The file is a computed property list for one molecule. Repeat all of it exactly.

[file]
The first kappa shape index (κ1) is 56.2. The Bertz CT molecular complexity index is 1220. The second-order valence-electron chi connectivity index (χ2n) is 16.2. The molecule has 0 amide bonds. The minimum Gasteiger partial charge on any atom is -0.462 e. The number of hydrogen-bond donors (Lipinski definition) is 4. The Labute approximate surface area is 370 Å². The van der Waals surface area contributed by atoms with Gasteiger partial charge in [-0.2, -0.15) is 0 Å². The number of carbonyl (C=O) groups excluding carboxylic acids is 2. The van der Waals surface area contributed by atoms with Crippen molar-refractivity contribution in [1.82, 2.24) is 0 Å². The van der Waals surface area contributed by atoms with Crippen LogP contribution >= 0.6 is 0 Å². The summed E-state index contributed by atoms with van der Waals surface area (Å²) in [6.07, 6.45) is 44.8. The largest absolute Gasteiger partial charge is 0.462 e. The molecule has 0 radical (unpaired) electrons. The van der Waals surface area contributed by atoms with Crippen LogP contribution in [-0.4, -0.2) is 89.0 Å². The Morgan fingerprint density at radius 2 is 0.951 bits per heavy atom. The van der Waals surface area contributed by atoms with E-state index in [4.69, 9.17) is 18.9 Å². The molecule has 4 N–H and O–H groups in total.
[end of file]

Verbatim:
The first kappa shape index (κ1) is 56.2. The Bertz CT molecular complexity index is 1220. The second-order valence-electron chi connectivity index (χ2n) is 16.2. The molecule has 0 amide bonds. The minimum Gasteiger partial charge on any atom is -0.462 e. The number of hydrogen-bond donors (Lipinski definition) is 4. The Labute approximate surface area is 370 Å². The van der Waals surface area contributed by atoms with Gasteiger partial charge in [-0.2, -0.15) is 0 Å². The number of carbonyl (C=O) groups excluding carboxylic acids is 2. The van der Waals surface area contributed by atoms with Crippen molar-refractivity contribution in [1.82, 2.24) is 0 Å². The van der Waals surface area contributed by atoms with Crippen LogP contribution >= 0.6 is 0 Å². The summed E-state index contributed by atoms with van der Waals surface area (Å²) in [6.07, 6.45) is 44.8. The largest absolute Gasteiger partial charge is 0.462 e. The molecule has 0 radical (unpaired) electrons. The van der Waals surface area contributed by atoms with Crippen LogP contribution in [-0.4, -0.2) is 89.0 Å². The Morgan fingerprint density at radius 2 is 0.951 bits per heavy atom. The van der Waals surface area contributed by atoms with E-state index in [4.69, 9.17) is 18.9 Å². The molecule has 4 N–H and O–H groups in total.